I'm well on my way to 500,000 words for the year. I haven't quite settled into a routine of writing a bit each day, but I've written during a clear majority of them and have exceeded my word count expectations almost every day that I sit down.
That being said, it's time to pick up the pace. I gave myself an easy January in order to ease into things and allow time for me to work on outlining and world development. That bit isn't quite done yet, but I can't allow it to impeded my progress.
40-50 thousand is the goal for February. It's over twice as much as I had planned for January. However, I exceeded my goal for January, so I am confident that I can do so again for February.
In addition, ideas are brimming over left and right from my head right now, so I shouldn't have a problem finding material to write throughout this month. The biggest trick will probably be preventing me from distracting myself with other writing projects.
That brings me to my real musings for today: amnesia.
See, I'm well past the first act (of seven) in the novel right now, but I'm having significant difficulty making it all click together. Oh, sure, I know what's supposed to happen next and all that. Events have seldom ever been my problem. Instead, as usual, I'm having a problem convincing the characters to be people and gel with the rest of the world and story.
More specifically, my problem is with the protagonist. At the beginning of the story, I introduce him to the reader as having no memory. Shortly after this, we meet some of his allies from the past and they begin to fill him in on a few of the important bits, but never so much that you really understand his past (and neither does he).
This makes it really difficult to give the man a personality; and even more difficult to convey that personality to the audience.
Naturally, I'm going to be revealing the truth about his past at various points throughout the book (the nature of truth and memory and responsibility are all important themes in the story). But I can already tell from my outlining that these revelations are going to be spaced out quite thinly, and we're going to be in a dry patch here for most of the second act.
This is an issue. I know that I haven't established this man as a character effectively yet, so the majority of his character development in acts two and three, and then the subsequent revelations planned for acts four and five, are going to be relatively meaningless because the reader doesn't care.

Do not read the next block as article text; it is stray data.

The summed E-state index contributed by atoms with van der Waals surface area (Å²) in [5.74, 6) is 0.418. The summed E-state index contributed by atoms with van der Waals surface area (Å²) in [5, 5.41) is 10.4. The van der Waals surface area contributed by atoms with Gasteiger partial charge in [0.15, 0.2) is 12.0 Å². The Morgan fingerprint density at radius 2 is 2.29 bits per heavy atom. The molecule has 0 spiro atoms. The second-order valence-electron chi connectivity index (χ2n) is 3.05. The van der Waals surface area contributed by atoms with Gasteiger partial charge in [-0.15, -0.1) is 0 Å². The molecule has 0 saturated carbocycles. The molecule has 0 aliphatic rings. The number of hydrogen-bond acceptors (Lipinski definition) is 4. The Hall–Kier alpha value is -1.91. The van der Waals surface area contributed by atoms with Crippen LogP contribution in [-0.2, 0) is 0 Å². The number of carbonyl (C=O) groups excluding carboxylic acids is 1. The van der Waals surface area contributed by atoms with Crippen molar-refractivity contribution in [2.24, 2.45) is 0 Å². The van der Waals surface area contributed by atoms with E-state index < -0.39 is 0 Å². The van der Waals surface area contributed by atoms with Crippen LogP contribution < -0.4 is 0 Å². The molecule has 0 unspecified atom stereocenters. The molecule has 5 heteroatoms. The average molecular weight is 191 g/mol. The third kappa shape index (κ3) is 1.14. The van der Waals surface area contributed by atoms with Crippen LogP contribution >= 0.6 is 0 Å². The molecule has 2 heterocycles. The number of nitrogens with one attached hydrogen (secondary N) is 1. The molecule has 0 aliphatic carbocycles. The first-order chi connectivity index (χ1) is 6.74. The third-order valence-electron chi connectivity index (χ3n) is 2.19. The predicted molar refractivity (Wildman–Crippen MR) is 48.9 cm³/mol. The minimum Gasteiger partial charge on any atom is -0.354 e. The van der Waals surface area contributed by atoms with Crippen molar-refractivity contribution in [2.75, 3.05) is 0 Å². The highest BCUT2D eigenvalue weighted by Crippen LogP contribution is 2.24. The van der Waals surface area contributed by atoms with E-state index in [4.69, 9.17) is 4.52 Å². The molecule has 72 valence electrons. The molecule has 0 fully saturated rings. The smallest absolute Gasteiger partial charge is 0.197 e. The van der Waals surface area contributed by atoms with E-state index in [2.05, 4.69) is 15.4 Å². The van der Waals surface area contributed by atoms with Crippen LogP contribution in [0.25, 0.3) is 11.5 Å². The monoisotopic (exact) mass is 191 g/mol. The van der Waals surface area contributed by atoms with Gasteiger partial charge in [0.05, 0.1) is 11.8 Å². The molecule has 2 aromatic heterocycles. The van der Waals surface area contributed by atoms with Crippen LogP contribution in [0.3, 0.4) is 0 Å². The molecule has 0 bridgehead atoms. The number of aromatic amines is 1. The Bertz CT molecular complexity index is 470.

I need to fix this.
But then the question becomes when do I fix it? I could try to work in some of the revelations to be earlier in the outline, but I'm trying to convince the audience that he's a certain way before dropping paradigm shifts into the story. It's kind of the core focus of the book -- I don't know if it's going to work, but I want to at least try.
I could, instead, try letting him keep pieces of his memory from the start. That would give him a much more definite personality, and it would present a multi-layered mystery (what has happened in his past, as he sees it; then, later, what actually happened in the past, etc.). I like this idea a lot.
The only problem there, then, is that I've already passed up the opening of the book and have established him as being this confused amnesiac. I know a number of authors talk about "breaking" their story halfway through by changing character personalities and introducing concepts that had otherwise gone unmentioned. I like the idea, but I've never been very good at it. Especially when it comes to characters.
So, for now, I'm just going to push through to the end (or as far as I can get this year) and keep a record of all the things that aren't working and/or need to change. Then I'll go back and have a better idea of what I'm doing on the second draft. (Yeah, sounds like a tedious process, I know. Maybe I'll talk about multi-draft writers versus outline-based writers in a future post.)
Anyways, that's where I'm at right now. If you'll excuse me, I have to go save my protagonist from the mind of a crazy circus gnome.
Current Word Count for the Year: 23,214/500,000